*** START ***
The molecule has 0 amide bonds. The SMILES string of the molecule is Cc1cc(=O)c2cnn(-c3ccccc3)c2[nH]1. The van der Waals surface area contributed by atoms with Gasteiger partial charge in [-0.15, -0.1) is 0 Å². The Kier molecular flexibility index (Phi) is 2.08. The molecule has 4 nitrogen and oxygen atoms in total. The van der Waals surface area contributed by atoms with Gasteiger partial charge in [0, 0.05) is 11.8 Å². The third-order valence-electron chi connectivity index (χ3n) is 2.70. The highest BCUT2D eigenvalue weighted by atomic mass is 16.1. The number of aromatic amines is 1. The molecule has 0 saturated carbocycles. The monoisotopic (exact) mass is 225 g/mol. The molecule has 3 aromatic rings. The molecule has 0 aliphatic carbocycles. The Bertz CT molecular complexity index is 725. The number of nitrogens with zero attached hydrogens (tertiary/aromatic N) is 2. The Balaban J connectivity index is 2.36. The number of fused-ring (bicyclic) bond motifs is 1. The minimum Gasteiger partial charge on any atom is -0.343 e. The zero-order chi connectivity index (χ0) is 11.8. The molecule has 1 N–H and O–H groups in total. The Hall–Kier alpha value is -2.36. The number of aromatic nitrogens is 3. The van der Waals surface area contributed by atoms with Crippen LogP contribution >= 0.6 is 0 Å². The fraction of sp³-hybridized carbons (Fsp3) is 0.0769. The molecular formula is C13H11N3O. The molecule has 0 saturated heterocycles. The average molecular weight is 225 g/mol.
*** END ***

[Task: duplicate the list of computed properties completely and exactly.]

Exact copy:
The molecule has 0 amide bonds. The SMILES string of the molecule is Cc1cc(=O)c2cnn(-c3ccccc3)c2[nH]1. The van der Waals surface area contributed by atoms with Gasteiger partial charge in [-0.15, -0.1) is 0 Å². The Kier molecular flexibility index (Phi) is 2.08. The molecule has 4 nitrogen and oxygen atoms in total. The van der Waals surface area contributed by atoms with Gasteiger partial charge in [0, 0.05) is 11.8 Å². The third-order valence-electron chi connectivity index (χ3n) is 2.70. The highest BCUT2D eigenvalue weighted by atomic mass is 16.1. The number of aromatic amines is 1. The molecule has 0 saturated carbocycles. The monoisotopic (exact) mass is 225 g/mol. The molecule has 3 aromatic rings. The molecule has 0 aliphatic carbocycles. The Bertz CT molecular complexity index is 725. The number of nitrogens with zero attached hydrogens (tertiary/aromatic N) is 2. The Balaban J connectivity index is 2.36. The number of fused-ring (bicyclic) bond motifs is 1. The minimum Gasteiger partial charge on any atom is -0.343 e. The zero-order chi connectivity index (χ0) is 11.8. The molecule has 1 N–H and O–H groups in total. The Hall–Kier alpha value is -2.36. The number of aromatic nitrogens is 3. The van der Waals surface area contributed by atoms with Crippen LogP contribution >= 0.6 is 0 Å². The fraction of sp³-hybridized carbons (Fsp3) is 0.0769. The molecular formula is C13H11N3O. The molecule has 0 saturated heterocycles. The average molecular weight is 225 g/mol.